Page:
There are very few artists who show the caliber of musicianship displayed by French multi-instrumentalist and songwriter, French Kiwi Juice (otherwise known as FKJ). His music knows no bounds, ranging from dynamic house and psych-rock to moody piano ballads and lo-fi indie vibes. Surprisingly, though, none of this music felt disjointed or out of place last Friday night at Mission Ballroom — every song had a distinct FKJ feel, regardless of genre or tempo.
If you’ve seen FKJ’s Cercle sets or NPR Tiny Desks, you know how much emotion bleeds through his creative, multifaceted style. But, as great as these performances are, they don’t necessarily represent the full scope of FKJ’s performance potential. That’s where Misson Ballroom comes in.
The stage design was simple but set the tone perfectly. The production featured a minimalist design that, aside from the wide three-piece screen that displayed sunny days over a lush green forest and roaring thunderstorms between heavy clouds, included only the bare necessities to project the feeling of a late-night studio session — light orange lamps, a few small rugs, a crate of vinyl records and even a couch for lounging.
These tranquil vibes and the classically-influenced stillness of FKJ’s music were a match made in heaven. From the opening track — a fluorescent house song with some tropical aesthetics — to the final encore (which, of course, included his massive hit with Masego, “Tadow”), FKJ displayed incredible musicality and a definitive knack for the creative experience. There were plenty of sax, piano and guitar solos, which gave each track a bit of breathing room for improvisational passages and an occasional jam sesh between FKJ and his two other band members.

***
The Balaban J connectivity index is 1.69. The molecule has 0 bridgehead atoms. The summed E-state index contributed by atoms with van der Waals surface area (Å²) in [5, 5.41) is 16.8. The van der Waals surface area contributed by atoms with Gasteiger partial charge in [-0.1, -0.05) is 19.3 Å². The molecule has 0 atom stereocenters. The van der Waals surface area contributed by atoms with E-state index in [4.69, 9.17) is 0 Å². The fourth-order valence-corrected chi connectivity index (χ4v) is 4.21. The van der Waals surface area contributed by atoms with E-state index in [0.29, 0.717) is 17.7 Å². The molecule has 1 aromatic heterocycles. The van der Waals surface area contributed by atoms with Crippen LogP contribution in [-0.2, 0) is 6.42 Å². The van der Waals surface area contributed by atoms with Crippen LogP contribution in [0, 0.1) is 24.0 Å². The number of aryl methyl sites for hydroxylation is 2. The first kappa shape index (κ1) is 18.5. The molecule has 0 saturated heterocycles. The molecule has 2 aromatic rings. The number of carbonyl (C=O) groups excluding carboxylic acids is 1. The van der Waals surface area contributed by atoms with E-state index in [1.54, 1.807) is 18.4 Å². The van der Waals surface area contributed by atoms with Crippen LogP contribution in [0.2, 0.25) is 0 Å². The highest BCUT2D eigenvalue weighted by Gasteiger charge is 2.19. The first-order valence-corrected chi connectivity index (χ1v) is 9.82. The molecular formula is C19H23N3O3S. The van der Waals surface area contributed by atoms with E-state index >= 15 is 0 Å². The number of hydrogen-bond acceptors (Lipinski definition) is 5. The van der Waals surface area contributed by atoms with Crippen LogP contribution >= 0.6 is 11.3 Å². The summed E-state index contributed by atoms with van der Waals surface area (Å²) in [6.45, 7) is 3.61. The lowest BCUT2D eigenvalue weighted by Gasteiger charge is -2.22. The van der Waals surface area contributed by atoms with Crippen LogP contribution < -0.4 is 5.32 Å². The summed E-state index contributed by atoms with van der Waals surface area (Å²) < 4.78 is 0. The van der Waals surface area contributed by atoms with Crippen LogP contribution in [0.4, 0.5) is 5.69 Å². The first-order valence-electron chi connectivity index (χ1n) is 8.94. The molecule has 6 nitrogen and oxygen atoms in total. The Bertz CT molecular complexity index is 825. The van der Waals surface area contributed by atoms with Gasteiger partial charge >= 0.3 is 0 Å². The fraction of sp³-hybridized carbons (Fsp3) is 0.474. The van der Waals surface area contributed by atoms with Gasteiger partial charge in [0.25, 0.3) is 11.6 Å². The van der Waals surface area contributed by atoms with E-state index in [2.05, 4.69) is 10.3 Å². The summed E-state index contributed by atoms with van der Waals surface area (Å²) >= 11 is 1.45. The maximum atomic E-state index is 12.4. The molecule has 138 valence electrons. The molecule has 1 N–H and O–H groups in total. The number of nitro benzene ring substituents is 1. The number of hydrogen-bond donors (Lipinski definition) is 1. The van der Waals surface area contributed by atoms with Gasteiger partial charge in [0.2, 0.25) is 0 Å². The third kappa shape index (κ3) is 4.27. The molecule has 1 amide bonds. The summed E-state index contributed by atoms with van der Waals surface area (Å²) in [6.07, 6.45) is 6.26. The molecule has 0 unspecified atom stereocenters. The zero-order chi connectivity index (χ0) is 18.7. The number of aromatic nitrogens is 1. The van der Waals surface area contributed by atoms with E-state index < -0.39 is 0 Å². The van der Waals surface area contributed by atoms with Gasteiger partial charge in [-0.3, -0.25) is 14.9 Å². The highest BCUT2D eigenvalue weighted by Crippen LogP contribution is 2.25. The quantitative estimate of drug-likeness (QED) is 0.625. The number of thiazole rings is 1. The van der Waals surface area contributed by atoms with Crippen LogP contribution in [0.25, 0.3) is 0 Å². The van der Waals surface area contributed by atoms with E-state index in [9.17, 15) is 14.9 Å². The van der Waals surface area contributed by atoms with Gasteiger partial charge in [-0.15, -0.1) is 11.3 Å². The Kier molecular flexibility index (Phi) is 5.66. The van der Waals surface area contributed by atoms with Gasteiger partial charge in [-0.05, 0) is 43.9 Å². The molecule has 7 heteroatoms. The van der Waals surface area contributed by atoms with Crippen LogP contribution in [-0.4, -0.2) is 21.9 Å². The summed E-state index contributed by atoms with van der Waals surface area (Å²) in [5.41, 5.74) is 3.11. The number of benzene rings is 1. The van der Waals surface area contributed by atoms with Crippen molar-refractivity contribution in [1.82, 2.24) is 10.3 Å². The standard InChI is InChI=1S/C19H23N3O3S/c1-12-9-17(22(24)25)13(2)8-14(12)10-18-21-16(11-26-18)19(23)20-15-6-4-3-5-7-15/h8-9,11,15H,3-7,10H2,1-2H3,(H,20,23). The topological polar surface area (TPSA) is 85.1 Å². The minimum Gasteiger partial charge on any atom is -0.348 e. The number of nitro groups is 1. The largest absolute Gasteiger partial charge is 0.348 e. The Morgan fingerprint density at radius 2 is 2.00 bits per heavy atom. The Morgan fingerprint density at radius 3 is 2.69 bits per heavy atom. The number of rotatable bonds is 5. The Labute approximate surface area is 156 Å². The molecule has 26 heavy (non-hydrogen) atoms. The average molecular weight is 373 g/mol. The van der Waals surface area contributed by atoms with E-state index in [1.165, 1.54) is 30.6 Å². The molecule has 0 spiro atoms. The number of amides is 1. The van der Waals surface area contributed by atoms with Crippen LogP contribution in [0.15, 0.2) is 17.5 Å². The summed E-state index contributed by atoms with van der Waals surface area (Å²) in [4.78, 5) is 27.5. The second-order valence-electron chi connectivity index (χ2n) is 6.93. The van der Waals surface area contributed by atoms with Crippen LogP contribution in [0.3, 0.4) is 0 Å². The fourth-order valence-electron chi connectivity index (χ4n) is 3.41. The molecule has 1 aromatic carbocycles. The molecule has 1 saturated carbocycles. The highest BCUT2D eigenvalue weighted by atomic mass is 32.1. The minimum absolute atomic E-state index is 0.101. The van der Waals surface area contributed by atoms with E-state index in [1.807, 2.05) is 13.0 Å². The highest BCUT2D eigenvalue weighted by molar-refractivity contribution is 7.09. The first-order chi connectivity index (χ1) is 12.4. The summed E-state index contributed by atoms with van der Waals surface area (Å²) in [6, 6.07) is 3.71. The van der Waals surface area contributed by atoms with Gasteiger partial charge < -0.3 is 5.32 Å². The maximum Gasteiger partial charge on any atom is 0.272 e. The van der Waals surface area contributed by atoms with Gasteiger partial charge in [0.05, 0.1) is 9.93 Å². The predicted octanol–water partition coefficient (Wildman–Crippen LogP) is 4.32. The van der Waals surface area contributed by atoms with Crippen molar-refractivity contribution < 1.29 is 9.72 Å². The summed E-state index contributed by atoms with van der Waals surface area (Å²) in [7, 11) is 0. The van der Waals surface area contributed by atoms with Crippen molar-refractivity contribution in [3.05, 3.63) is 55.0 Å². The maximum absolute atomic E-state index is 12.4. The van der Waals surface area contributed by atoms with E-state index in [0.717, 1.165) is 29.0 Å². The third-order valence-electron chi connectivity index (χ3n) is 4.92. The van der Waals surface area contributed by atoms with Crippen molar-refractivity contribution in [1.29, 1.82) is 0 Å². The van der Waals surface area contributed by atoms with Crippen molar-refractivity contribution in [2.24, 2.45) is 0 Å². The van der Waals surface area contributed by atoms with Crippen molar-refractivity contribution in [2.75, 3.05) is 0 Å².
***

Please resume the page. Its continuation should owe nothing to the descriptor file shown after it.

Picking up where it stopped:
That was one aspect of his Mission Ballroom show that proved a pleasant surprise — his band. FKJ is traditionally known as a one-man band and has built his reputation as a miraculous collaborator with industry friends like Bas and Tom Misch. While FKJ is certainly capable of balancing the many roles of a complete live band, inviting two other fantastic musicians on stage allowed FKJ to explore the illusive art of the jam, feeding off the energy of his counterparts with impeccable clarity and purpose.
Despite the relaxing nature of FKJ’s music, there was plenty of energy to go around. Songs like “Losing My Way” with Tom Misch and “100 Roses” were explosive demonstrations of inspiration, filled with vibrant guitar solos and fulminant climaxes, accompanied by moody light demonstrations and thundering visuals that evoked a musical storm of chaotic creativity.
Still, tracks like “Way Out” and “10 Years” brought a perfect harmony of jazz and classical influence, beautiful sax and piano solos and a subtle sweetness in FKJ’s soothing vocal performances that generated mystical tranquility. Across the crowd of swaying bodies caught in lavender daydreams, glowing with smiling faces and occasional tears of joy, hypnosis reigned at Mission Ballroom.
FKJ was clearly born into music; his melodies are engraved into his soul, existing in an artistic plane few people have ever tapped into with the level of natural purpose embedded into every note he plays. If you want to experience unencumbered creativity and flawless execution, FKJ is calling your name.
All photography by David Cohn.